Many organizations are struggling to fit this last piece into place. One reason for this is the fact that both teams have vastly different goals and skill sets. On the surface, developers strive to create code to meet ever-changing end-user demands. Security, on the other hand, primarily focuses on guaranteeing the code's safety, in order to prevent exploitation later down the line.

Another difficulty facing DevSecOps is the way in which many DevOps programs have built cross-departmental transparency. Stripping back to a system of low context may have drastically sped up the CI/CD pipeline, but this low-context approach is disappointing for any attempt to shift security to the left. After all, a lack of contextual security is a direct contributor to overworked analysts and bloated patch lists. In security, context matters.

Instead of isolating security as an individual process, shift-left security builds a culture of collective responsibility - without blocking up the development process. The answer to this puzzle is cultures and toolkits that provide the right context, at the right time, to the right person. The need for a singular platform and shared language has never been greater - consider, for example, that it only takes 7 hours for an attacker to discover an open S3 bucket referenced in a Github repo. For legacy security, time is running out.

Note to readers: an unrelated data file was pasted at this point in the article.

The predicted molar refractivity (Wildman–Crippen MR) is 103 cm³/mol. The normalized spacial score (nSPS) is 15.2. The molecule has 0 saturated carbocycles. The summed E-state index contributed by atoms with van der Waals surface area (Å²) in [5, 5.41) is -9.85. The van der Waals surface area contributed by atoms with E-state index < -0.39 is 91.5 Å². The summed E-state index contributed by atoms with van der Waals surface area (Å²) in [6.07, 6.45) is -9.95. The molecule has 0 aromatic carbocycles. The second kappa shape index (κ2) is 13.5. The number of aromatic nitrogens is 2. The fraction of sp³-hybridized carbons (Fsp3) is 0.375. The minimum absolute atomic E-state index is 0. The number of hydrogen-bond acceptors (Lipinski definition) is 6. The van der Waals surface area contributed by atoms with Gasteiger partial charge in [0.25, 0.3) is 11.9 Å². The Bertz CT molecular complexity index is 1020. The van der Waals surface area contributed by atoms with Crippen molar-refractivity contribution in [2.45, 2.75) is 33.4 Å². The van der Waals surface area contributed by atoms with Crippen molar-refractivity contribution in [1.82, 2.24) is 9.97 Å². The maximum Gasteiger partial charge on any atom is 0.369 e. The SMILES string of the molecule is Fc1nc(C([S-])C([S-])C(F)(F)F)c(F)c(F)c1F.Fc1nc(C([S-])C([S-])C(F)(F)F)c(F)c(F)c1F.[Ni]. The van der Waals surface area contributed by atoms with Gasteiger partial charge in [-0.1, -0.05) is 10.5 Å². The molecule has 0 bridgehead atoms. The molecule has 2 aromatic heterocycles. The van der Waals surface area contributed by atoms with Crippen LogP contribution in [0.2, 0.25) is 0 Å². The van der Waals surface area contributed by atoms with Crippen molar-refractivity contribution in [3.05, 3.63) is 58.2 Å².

The Best Practices of Shift-Left

To build a cloud security program that can actually shift left, the bulk of this organizational culture change must come from a top-down, strategy-first approach that takes people, processes and technology into account.

But before beginning any transformation, the four components of total shift-left need a reliable and solid foundation.